The main civil servant at the Division for Training has been sacked pursuing the row above A-level and GCSE final results in England.
Jonathan Slater was because of to stand down future calendar year, but will now go away the office by next week.
A authorities assertion said Boris Johnson “concluded that there is a need for refreshing formal management”.
But the civil company union accused No 10 of “discarding” its users to “continue to keep scrutiny from the government’s door”.
Mr Slater is the fifth long lasting secretary to go away his post in six months.
The information will come a working day right after the head of examination regulator Ofqual, Sally Collier, also resigned from her position.
Hundreds of A-degree college students observed their benefits downgraded before this month thanks to an algorithm created to reasonable them.
It led to a massive backlash and a u-switch by governing administration in advance of the publication of GCSE success, reverting the grades again to individuals awarded by lecturers.
Education Secretary Gavin Williamson faced phone calls to resign, but No 10 reported it had whole self-confidence in him.
Mr Slater has been the long-lasting secretary at the DfE for four many years and was due to phase down in Spring 2021.
He will now be changed by Susan Acland-Hood, who was brought into the office on a short-term contract last 7 days to lead on its test response.
Cabinet Secretary Sir Mark Sedwill thanked Mr Slater for his 35 decades as a general public servant and the govt claimed a permanent replacement would be verified in the coming months.
The normal secretary of the Food and drug administration union, Dave Penman, criticised the determination to sack Mr Slater.
He reported: “If it wasn’t obvious before, then it definitely is now – this administration will throw civil services leaders under bus devoid of a moment’s hesitation to protect ministers from any variety of accountability.”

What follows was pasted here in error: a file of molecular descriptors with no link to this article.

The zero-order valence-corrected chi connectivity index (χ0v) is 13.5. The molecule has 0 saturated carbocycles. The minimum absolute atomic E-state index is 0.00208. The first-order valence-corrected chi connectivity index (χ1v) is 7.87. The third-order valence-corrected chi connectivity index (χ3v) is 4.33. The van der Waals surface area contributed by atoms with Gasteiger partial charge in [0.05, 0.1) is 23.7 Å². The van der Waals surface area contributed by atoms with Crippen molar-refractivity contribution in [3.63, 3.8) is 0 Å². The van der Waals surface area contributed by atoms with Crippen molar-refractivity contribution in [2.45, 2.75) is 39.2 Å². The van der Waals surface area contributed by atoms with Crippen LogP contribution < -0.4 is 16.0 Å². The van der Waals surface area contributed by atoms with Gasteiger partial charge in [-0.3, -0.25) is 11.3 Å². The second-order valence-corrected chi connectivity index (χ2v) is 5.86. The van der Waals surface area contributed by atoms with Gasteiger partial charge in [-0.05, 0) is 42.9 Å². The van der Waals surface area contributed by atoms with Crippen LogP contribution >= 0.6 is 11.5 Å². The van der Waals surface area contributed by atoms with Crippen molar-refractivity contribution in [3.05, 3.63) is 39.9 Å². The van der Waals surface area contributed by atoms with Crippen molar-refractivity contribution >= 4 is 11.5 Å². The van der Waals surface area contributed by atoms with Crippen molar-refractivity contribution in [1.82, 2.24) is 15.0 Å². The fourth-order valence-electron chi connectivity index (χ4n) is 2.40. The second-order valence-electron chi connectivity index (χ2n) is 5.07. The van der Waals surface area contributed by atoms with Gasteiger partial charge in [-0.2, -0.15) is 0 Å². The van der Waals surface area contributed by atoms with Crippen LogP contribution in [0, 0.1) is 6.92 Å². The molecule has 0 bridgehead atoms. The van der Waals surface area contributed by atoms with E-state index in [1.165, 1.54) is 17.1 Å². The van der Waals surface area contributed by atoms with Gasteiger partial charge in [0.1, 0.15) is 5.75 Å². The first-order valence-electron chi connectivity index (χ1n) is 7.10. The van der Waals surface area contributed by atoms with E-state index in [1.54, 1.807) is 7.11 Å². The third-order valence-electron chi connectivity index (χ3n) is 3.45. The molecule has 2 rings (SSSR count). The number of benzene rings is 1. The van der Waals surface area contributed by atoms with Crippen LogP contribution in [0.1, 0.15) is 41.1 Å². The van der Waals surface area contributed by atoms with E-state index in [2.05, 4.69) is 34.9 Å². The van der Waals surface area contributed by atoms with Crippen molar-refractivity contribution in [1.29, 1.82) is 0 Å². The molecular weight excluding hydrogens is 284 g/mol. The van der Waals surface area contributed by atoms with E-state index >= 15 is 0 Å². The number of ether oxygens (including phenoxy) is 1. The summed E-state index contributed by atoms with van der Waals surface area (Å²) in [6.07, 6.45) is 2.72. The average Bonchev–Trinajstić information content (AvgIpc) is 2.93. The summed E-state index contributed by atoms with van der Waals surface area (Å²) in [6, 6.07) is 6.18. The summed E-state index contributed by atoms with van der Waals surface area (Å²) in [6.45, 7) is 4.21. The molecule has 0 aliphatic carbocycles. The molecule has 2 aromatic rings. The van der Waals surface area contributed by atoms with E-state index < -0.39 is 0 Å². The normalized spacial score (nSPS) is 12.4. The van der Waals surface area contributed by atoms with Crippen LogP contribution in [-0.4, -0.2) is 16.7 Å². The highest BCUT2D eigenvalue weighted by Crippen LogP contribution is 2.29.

He accused the govt of “scapegoating” civil servants and claimed rely on between ministers and civil servants was “at an all-time lower”.
The Labour Get together also condemned the move, declaring civil servants experienced “time and time yet again taken the fall for the incompetence and failures of ministers”.
Shadow education and learning secretary Kate Environmentally friendly said: “Dad and mom will be hunting on in dismay at a govt in finish chaos just a make a difference of times ahead of little ones will return to schools.
“Management involves a perception of accountability and a willingness to be held accountable, traits this prime minister and his ministers totally absence.”
So, what does the departure of Jonathan Slater suggest – and why does it matter?
For his union, the Food and drug administration – and for Labour – it is straightforwardly a sign that, when things go completely wrong, the buck now firmly stops with the officers and not govt ministers.
Indignant Conservative MPs were being remaining privately reassured that “heads would roll” soon after the examinations controversy.
And now, both equally a senior civil servant and the head of Ofqual have now departed, even though Gavin Williamson and his schooling ministers remain in post.
But one thing of a sample is now emerging.
In February, the most senior official at the Home Office environment resigned – and took the govt to court, boasting there had been a “vicious and orchestrated marketing campaign” in opposition to him.
Other senior civil servants have built fewer of a fuss, but have nonetheless left their employment.
The most senior Whitehall mandarin – Sir Mark Sedwill – a short while ago moved, the head of the Overseas Place of work introduced an previously than expected departure, and it was confirmed last month that the lasting secretary at the Ministry of Justice would be leaving much too.
So, not-so-permanent secretaries seems to be a attribute of this administration.
Cabinet Place of work Minister Michael Gove has talked about reforming the civil service. In a speech in June, he mentioned government departments recruited in their own impression and their assumptions had been “inescapably metropolitan”.
So a strategic rethink and an amplified turnover of senior Whitehall staff are likely not entirely unrelated.
But what may fret senior civil servants extra is they might be sacrificed for short-term information administration, relatively than as the end result of any strategic grasp approach.
And there is a chance that this, in flip, might have an effect on the top quality of people who utilize for senior civil services roles in the upcoming.